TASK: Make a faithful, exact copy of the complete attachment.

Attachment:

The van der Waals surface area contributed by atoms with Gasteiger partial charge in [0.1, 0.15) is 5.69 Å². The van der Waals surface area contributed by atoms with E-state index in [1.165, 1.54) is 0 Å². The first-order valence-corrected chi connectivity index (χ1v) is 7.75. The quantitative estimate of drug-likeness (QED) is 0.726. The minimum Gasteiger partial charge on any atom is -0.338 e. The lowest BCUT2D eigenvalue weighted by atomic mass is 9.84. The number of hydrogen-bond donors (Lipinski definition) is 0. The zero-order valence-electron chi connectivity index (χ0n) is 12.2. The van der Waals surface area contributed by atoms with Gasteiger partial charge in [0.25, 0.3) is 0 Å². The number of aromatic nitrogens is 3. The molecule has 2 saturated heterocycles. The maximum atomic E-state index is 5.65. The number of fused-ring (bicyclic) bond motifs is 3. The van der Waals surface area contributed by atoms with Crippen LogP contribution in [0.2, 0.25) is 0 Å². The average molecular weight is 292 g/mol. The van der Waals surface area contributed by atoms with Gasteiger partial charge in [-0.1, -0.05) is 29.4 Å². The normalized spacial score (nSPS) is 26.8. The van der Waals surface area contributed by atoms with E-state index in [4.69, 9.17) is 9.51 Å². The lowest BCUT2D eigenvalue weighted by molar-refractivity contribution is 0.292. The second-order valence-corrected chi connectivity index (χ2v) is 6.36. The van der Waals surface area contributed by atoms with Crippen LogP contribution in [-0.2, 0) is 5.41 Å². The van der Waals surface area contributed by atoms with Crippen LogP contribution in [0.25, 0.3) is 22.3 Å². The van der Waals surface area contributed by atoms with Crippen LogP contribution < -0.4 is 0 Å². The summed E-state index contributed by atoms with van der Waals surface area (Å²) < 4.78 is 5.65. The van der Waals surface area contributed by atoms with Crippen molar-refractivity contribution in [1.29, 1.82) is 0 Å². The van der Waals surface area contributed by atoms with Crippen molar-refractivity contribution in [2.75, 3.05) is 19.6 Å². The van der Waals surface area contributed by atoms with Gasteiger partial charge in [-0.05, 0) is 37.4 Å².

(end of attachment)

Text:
The van der Waals surface area contributed by atoms with Gasteiger partial charge in [0.1, 0.15) is 5.69 Å². The van der Waals surface area contributed by atoms with E-state index in [1.165, 1.54) is 0 Å². The first-order valence-corrected chi connectivity index (χ1v) is 7.75. The quantitative estimate of drug-likeness (QED) is 0.726. The minimum Gasteiger partial charge on any atom is -0.338 e. The lowest BCUT2D eigenvalue weighted by atomic mass is 9.84. The number of hydrogen-bond donors (Lipinski definition) is 0. The zero-order valence-electron chi connectivity index (χ0n) is 12.2. The van der Waals surface area contributed by atoms with Gasteiger partial charge in [0.25, 0.3) is 0 Å². The number of aromatic nitrogens is 3. The molecule has 2 saturated heterocycles. The maximum atomic E-state index is 5.65. The number of fused-ring (bicyclic) bond motifs is 3. The van der Waals surface area contributed by atoms with Crippen LogP contribution in [0.2, 0.25) is 0 Å². The average molecular weight is 292 g/mol. The van der Waals surface area contributed by atoms with Gasteiger partial charge in [-0.1, -0.05) is 29.4 Å². The normalized spacial score (nSPS) is 26.8. The van der Waals surface area contributed by atoms with E-state index in [4.69, 9.17) is 9.51 Å². The lowest BCUT2D eigenvalue weighted by molar-refractivity contribution is 0.292. The second-order valence-corrected chi connectivity index (χ2v) is 6.36. The van der Waals surface area contributed by atoms with Crippen LogP contribution in [-0.2, 0) is 5.41 Å². The van der Waals surface area contributed by atoms with Crippen LogP contribution in [0.25, 0.3) is 22.3 Å². The van der Waals surface area contributed by atoms with Crippen LogP contribution < -0.4 is 0 Å². The summed E-state index contributed by atoms with van der Waals surface area (Å²) < 4.78 is 5.65. The van der Waals surface area contributed by atoms with Crippen molar-refractivity contribution in [1.29, 1.82) is 0 Å². The van der Waals surface area contributed by atoms with Crippen molar-refractivity contribution in [2.75, 3.05) is 19.6 Å². The van der Waals surface area contributed by atoms with Gasteiger partial charge in [-0.05, 0) is 37.4 Å².